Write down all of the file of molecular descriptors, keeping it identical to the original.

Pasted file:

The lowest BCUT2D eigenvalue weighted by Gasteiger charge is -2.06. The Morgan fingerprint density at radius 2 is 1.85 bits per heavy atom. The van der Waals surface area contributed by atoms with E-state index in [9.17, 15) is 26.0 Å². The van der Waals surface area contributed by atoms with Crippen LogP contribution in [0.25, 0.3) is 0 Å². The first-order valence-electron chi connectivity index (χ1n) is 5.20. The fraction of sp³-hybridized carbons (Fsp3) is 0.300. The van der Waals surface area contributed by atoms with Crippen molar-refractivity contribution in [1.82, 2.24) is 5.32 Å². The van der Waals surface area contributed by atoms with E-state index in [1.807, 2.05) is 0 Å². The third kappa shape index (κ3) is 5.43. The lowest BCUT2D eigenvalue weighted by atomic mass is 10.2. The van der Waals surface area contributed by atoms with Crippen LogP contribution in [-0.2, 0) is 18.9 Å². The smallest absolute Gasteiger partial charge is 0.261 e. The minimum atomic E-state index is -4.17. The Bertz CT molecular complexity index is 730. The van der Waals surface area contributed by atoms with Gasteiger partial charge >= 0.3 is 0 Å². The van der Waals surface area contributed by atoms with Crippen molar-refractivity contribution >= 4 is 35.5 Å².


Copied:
The lowest BCUT2D eigenvalue weighted by Gasteiger charge is -2.06. The Morgan fingerprint density at radius 2 is 1.85 bits per heavy atom. The van der Waals surface area contributed by atoms with E-state index in [9.17, 15) is 26.0 Å². The van der Waals surface area contributed by atoms with Crippen LogP contribution in [0.25, 0.3) is 0 Å². The first-order valence-electron chi connectivity index (χ1n) is 5.20. The fraction of sp³-hybridized carbons (Fsp3) is 0.300. The van der Waals surface area contributed by atoms with Crippen molar-refractivity contribution in [1.82, 2.24) is 5.32 Å². The van der Waals surface area contributed by atoms with E-state index in [1.807, 2.05) is 0 Å². The third kappa shape index (κ3) is 5.43. The lowest BCUT2D eigenvalue weighted by atomic mass is 10.2. The van der Waals surface area contributed by atoms with Crippen LogP contribution in [-0.2, 0) is 18.9 Å². The smallest absolute Gasteiger partial charge is 0.261 e. The minimum atomic E-state index is -4.17. The Bertz CT molecular complexity index is 730. The van der Waals surface area contributed by atoms with Gasteiger partial charge >= 0.3 is 0 Å². The van der Waals surface area contributed by atoms with Crippen molar-refractivity contribution >= 4 is 35.5 Å².